In this video Ak-Chin Indian Community (Maricopa, AZ) librarian Jeffrey Stoffer celebrates the accomplishments of students in their Libraries Ready to Code program, Game Hacker: Making, Fixing, Breaking. See how young people participating in Game Hacker are learning skills that will enable them to succeed in any future opportunity they pursue.
A variety of tools library staff can use to begin implementing activities to help understand community needs.
Get started facilitating Lego Mindstorms activities by using this lesson plan that includes a series of activities to facilitate with youth and also includes information on the role of the lesson facilitator.
Two characters meet in a world and discover a surprising object. What happens next? It’s all up to students, who have the opportunity to use their imagination and creativity to code their own story.
In this video Phoenix City Council Member Daniel Valenzuela interviews Maryvale High School Teach-Librarian Jean Kilker about her unique Ready to Code program. Kilker and Ready to Code project evaluator Caitlin Martin describe how high school students interested in early childhood development careers are learning the importance of computational thinking skills and then leading activities for early learners to develop those skills.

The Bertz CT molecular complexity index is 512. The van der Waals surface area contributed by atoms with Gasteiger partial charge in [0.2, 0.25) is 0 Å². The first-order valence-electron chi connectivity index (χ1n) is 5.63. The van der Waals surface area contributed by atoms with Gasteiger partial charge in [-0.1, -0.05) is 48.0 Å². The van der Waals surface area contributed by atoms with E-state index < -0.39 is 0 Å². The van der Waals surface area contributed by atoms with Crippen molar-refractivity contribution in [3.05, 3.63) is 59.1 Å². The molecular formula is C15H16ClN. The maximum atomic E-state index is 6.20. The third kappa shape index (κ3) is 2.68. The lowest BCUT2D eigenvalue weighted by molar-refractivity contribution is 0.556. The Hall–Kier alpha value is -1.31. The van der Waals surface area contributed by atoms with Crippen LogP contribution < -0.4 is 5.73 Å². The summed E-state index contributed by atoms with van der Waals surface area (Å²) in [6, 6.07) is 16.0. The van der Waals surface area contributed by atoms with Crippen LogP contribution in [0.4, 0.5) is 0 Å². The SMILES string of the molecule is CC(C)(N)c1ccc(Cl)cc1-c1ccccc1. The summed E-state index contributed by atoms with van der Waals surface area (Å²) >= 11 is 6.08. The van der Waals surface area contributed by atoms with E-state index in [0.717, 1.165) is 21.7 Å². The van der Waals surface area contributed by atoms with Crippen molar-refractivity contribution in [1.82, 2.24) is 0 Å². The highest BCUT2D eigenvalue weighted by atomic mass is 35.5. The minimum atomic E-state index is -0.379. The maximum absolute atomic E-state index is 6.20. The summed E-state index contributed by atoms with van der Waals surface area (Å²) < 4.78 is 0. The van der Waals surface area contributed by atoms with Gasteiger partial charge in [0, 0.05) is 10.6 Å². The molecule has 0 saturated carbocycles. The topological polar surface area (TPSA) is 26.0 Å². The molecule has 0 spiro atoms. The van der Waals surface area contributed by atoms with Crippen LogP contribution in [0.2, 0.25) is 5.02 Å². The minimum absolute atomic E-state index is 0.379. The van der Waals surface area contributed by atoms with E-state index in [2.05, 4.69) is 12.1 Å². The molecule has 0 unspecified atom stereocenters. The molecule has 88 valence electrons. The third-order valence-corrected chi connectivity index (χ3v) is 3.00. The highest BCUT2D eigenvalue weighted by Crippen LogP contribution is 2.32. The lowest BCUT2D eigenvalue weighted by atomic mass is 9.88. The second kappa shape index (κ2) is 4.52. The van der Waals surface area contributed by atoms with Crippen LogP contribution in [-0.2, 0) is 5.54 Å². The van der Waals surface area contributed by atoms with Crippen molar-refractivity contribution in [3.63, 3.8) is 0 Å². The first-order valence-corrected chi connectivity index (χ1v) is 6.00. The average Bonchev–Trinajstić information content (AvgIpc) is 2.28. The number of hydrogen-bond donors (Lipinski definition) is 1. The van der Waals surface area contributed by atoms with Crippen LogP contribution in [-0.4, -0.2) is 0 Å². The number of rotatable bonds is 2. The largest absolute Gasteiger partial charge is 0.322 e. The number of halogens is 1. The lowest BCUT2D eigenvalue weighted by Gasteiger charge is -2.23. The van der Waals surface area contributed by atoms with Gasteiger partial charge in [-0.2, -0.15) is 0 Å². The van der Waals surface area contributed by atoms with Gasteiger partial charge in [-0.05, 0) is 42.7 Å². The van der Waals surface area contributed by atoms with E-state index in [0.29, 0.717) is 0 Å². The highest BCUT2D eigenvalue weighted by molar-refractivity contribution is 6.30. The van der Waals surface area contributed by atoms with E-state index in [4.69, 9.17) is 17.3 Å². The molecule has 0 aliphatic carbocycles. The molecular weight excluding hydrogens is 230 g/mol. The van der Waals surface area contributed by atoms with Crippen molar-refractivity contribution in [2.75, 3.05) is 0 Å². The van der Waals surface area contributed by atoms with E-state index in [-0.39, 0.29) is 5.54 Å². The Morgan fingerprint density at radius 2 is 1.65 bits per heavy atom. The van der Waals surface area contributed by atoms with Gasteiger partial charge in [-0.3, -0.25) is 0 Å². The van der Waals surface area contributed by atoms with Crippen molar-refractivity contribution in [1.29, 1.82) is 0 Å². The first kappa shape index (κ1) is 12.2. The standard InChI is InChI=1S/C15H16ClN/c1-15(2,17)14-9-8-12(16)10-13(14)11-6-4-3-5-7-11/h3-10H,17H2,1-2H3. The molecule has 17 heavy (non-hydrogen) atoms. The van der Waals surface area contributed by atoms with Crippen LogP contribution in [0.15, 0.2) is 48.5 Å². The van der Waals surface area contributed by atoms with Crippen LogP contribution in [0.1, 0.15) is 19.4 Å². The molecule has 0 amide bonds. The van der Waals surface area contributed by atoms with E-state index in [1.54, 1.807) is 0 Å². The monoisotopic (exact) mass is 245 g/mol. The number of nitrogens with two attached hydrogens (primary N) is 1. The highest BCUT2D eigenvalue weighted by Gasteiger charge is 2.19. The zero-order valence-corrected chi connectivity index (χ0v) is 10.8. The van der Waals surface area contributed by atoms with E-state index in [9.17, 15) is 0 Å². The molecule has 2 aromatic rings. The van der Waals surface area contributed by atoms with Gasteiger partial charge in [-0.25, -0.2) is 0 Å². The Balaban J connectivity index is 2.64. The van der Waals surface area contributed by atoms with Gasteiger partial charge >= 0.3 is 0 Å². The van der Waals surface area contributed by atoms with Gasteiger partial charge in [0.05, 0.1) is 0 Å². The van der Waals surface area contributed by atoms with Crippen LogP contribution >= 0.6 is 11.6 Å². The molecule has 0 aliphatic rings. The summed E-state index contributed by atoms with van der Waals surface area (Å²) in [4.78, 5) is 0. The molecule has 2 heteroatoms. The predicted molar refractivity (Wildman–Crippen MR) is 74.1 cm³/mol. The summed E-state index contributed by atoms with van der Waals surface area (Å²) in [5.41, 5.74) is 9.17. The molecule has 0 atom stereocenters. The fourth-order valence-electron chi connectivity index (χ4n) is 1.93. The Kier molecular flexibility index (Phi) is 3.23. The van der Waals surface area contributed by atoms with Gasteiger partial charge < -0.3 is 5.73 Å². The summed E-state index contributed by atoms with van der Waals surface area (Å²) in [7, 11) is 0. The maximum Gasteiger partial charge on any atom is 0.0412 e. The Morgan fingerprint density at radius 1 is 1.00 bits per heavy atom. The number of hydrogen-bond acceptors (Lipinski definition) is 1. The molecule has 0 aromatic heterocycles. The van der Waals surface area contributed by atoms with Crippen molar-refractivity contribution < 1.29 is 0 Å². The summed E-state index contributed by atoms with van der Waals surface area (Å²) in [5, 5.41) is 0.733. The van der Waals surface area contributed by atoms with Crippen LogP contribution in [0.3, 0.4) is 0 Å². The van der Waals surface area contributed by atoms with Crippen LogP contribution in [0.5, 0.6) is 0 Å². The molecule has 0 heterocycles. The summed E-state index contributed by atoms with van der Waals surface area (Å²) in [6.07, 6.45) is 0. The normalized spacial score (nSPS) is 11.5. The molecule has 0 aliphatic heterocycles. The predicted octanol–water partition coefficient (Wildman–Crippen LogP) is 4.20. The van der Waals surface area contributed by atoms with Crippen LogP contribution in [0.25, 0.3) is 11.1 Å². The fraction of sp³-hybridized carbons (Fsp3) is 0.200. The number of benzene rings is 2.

This report focused on implementation of connected learning in libraries, does an excellent job of explaining what connected learning is and why and how it is beneficial for libraries to integrate connected learning ideas into their programs and services for youth and families.
Youth can learn about farming and coding as they use the app to control a FarmBot as it plants, waters, and weeds a raised bed garden plot that they can then design and implement in the community!
This self-paced course helps educators learn about computational thinking and how it can be integrated into a variety of subject areas. Divided into five units, the course provides real world examples as well as supplemental readings to support your learning.